So, I contributed to us being late to launch in a high-profile kind of way, but we still made the record and I was happy about that. :)

What’s something you’re particularly proud of?

When the Marketplace team gets in its groove it blows productivity estimates out of the water. We work so well together I’m just proud of my whole team. The entire Firefox Marketplace was just an idea a year ago and look where we are now.

What’s coming up that you’re excited about?

We’re going to be merging Get Personas into Add-ons. For real. We’ve been talking about it for, like, 2 years and every time it comes up it gets bumped for something higher priority but it’s finally close enough that we’re just going for it.

What question do you wish you’d been asked?

Q: If I typed “youtube” into your awesomebar would you be embarrassed at what showed up?

A: Nope! First hit: Macklemore’s Thrift Shop. Second hit: LMFAO’s Sexy and I know it. Third hit: I clicked it and it says it has been removed because it violated Youtube’s TOS. So, that one might have been embarrassing, I’m not sure.

Favourite city that’s not Portland?

The easy answer is wherever my friends are, but as I’m staring outside at the cold wind and the looming rain I’d say somewhere warm like some anonymous fishing town in Mexico.

Firefox Marketplace: Feb 22nd – March 7th

Andy McKay

This is a weekly post focusing on the status of the Firefox Marketplace. Because of Mobile World Congress there were no production pushes last week. So this post covers the last two weeks.

  • Total bugs open: 476
  • Total bugs opened last two weeks: 213
  • Total bugs closed last week: 138

A few of the many changes:

  • Anonymous installs, app creation and user registration being recorded for metrics (bug 836586 and more).
  • If an app is public the API will return details to anonymous users bug 827986).
  • App validator API no longer requires authentication (bug 826835).
  • Ratings API added (bug 841199).
  • Mobile review pages added for reviewers (839543).
  • Multiple improvements to the devhub documentation.
  • Simulated in-app payments can now be done (839652).
  • Marketplace locked to portrait orientation (844186).

The Firefox Marketplace is building a packaged app which allow the browsing and installing of apps. Fireplace is the start of that. To allow the packagead app to communicate with the marketplace we are rapidly expanding the API.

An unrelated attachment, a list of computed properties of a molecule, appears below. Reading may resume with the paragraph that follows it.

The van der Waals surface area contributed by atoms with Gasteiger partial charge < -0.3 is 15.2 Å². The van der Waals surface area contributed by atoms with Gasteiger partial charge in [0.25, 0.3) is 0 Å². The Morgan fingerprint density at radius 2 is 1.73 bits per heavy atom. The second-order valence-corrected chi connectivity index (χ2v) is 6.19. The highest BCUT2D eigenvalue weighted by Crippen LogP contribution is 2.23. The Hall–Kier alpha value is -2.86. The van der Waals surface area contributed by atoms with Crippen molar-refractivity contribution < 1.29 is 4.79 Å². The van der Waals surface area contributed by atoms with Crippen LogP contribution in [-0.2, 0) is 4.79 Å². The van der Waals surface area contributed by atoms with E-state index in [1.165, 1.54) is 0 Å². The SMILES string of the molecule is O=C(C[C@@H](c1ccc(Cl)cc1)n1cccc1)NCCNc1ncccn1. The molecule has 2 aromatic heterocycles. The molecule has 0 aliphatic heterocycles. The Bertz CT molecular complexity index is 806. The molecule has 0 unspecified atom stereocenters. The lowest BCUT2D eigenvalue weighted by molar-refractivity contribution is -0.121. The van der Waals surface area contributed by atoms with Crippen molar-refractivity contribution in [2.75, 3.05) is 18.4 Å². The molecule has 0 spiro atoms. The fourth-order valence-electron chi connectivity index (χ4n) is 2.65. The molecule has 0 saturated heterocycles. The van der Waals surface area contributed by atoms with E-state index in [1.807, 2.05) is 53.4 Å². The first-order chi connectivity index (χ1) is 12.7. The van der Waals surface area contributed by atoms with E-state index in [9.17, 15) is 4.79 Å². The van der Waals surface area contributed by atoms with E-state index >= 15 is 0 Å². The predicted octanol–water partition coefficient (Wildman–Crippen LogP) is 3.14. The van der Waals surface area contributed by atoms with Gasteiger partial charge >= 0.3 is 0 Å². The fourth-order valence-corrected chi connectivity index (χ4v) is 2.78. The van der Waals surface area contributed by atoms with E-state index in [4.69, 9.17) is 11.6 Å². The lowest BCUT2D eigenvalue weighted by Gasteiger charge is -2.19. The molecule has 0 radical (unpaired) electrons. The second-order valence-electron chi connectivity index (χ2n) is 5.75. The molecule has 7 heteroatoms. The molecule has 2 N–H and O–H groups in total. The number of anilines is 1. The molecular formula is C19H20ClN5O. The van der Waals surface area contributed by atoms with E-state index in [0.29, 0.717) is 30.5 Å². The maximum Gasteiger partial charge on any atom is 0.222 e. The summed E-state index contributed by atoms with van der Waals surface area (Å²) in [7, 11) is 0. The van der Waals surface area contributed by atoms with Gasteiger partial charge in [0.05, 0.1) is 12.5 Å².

Static File Shootout: Apache RewriteRules vs. Flask

Erik Rose

7

Ever wonder just how much you gain by having Apache serve your static files? I had a particularly hairy set of RewriteRules to support this in my project and a fairly simple Python routine as an alternative, so I ran a few benchmarks to find out.

DXR is a code navigation and static analysis tool for the Firefox codebase. It consists of two parts:

  • A Flask app which runs under Apache via mod_wsgi
  • An offline build process which generates a syntax-highlighted version of every Firefox source file as HTML and lays them down on disk

These generated files are the ones served by RewriteRules in production:

However, for convenience during development, we also have a trivial Python routine to serve those files:

I pitted the RewriteRules against the Python controller on a local VM, so keep in mind that all the standard caveats of complex systems apply. That said, let’s see what happened!

Having heard complaints about NFS-based VirtualBox shared directories (where my generated files lived), I expected both solutions to be bottlenecked on IO. To my surprise, I saw a pronounced difference between them.

The RewriteRules serve static pages in an average of 6 ms at a concurrency of 10. This is a representative test run of ab. The tables at the bottom are the most important parts:

(py27)[15:16:12 ~/Checkouts/dxr]% ab -c 10 -n 1000 http://33.33.33.77/code/README.mkd
This is ApacheBench, Version 2.3 <$Revision: 655654 $>
Copyright 1996 Adam Twiss, Zeus Technology Ltd, http://www.zeustech.net/
Licensed to The Apache Software Foundation, http://www.apache.org/

Benchmarking 33.33.33.77 (be patient)
Completed 100 requests
Completed 200 requests
Completed 300 requests
Completed 400 requests
Completed 500 requests
Completed 600 requests
Completed 700 requests
Completed 800 requests
Completed 900 requests
Completed 1000 requests
Finished 1000 requests

Server Software:        Apache/2.2.22
Server Hostname:        33.33.33.77
Server Port:            80

Document Path:          /code/README.mkd
Document Length:        7348 bytes